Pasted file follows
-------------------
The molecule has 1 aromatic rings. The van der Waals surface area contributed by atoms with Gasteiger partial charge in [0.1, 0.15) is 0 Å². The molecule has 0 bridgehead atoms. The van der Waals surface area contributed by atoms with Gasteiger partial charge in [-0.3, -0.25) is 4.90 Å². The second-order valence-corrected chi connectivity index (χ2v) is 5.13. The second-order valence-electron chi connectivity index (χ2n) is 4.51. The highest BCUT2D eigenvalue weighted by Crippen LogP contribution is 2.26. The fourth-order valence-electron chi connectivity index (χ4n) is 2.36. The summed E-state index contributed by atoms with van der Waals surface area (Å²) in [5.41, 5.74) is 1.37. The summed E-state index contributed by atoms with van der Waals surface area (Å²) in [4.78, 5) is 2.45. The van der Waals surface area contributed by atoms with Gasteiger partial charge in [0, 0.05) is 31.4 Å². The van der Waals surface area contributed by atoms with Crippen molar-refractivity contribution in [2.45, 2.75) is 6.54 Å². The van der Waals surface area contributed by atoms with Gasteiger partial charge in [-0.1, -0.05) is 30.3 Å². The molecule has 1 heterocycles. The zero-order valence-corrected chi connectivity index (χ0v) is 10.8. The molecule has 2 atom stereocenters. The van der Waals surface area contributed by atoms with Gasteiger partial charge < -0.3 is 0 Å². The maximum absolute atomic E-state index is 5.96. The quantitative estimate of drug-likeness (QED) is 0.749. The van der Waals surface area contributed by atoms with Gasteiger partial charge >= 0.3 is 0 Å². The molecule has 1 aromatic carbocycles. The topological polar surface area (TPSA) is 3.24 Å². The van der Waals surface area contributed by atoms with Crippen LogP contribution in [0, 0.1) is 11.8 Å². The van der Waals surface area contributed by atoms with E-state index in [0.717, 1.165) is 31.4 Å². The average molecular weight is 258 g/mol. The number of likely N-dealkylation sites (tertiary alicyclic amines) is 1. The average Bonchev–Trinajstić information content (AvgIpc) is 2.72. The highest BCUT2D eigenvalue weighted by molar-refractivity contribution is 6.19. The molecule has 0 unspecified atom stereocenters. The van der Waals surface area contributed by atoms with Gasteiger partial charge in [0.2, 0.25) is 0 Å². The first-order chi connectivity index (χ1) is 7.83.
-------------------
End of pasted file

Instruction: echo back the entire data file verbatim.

The molecule has 1 aromatic rings. The van der Waals surface area contributed by atoms with Gasteiger partial charge in [0.1, 0.15) is 0 Å². The molecule has 0 bridgehead atoms. The van der Waals surface area contributed by atoms with Gasteiger partial charge in [-0.3, -0.25) is 4.90 Å². The second-order valence-corrected chi connectivity index (χ2v) is 5.13. The second-order valence-electron chi connectivity index (χ2n) is 4.51. The highest BCUT2D eigenvalue weighted by Crippen LogP contribution is 2.26. The fourth-order valence-electron chi connectivity index (χ4n) is 2.36. The summed E-state index contributed by atoms with van der Waals surface area (Å²) in [5.41, 5.74) is 1.37. The summed E-state index contributed by atoms with van der Waals surface area (Å²) in [4.78, 5) is 2.45. The van der Waals surface area contributed by atoms with Gasteiger partial charge in [0, 0.05) is 31.4 Å². The van der Waals surface area contributed by atoms with Crippen molar-refractivity contribution in [2.45, 2.75) is 6.54 Å². The van der Waals surface area contributed by atoms with Gasteiger partial charge in [-0.1, -0.05) is 30.3 Å². The molecule has 1 heterocycles. The zero-order valence-corrected chi connectivity index (χ0v) is 10.8. The molecule has 2 atom stereocenters. The van der Waals surface area contributed by atoms with Gasteiger partial charge < -0.3 is 0 Å². The maximum absolute atomic E-state index is 5.96. The quantitative estimate of drug-likeness (QED) is 0.749. The van der Waals surface area contributed by atoms with Gasteiger partial charge >= 0.3 is 0 Å². The molecule has 1 aromatic carbocycles. The topological polar surface area (TPSA) is 3.24 Å². The van der Waals surface area contributed by atoms with Crippen LogP contribution in [0, 0.1) is 11.8 Å². The van der Waals surface area contributed by atoms with E-state index in [0.717, 1.165) is 31.4 Å². The average molecular weight is 258 g/mol. The number of likely N-dealkylation sites (tertiary alicyclic amines) is 1. The average Bonchev–Trinajstić information content (AvgIpc) is 2.72. The highest BCUT2D eigenvalue weighted by molar-refractivity contribution is 6.19. The molecule has 0 unspecified atom stereocenters. The van der Waals surface area contributed by atoms with Gasteiger partial charge in [0.2, 0.25) is 0 Å². The first-order chi connectivity index (χ1) is 7.83.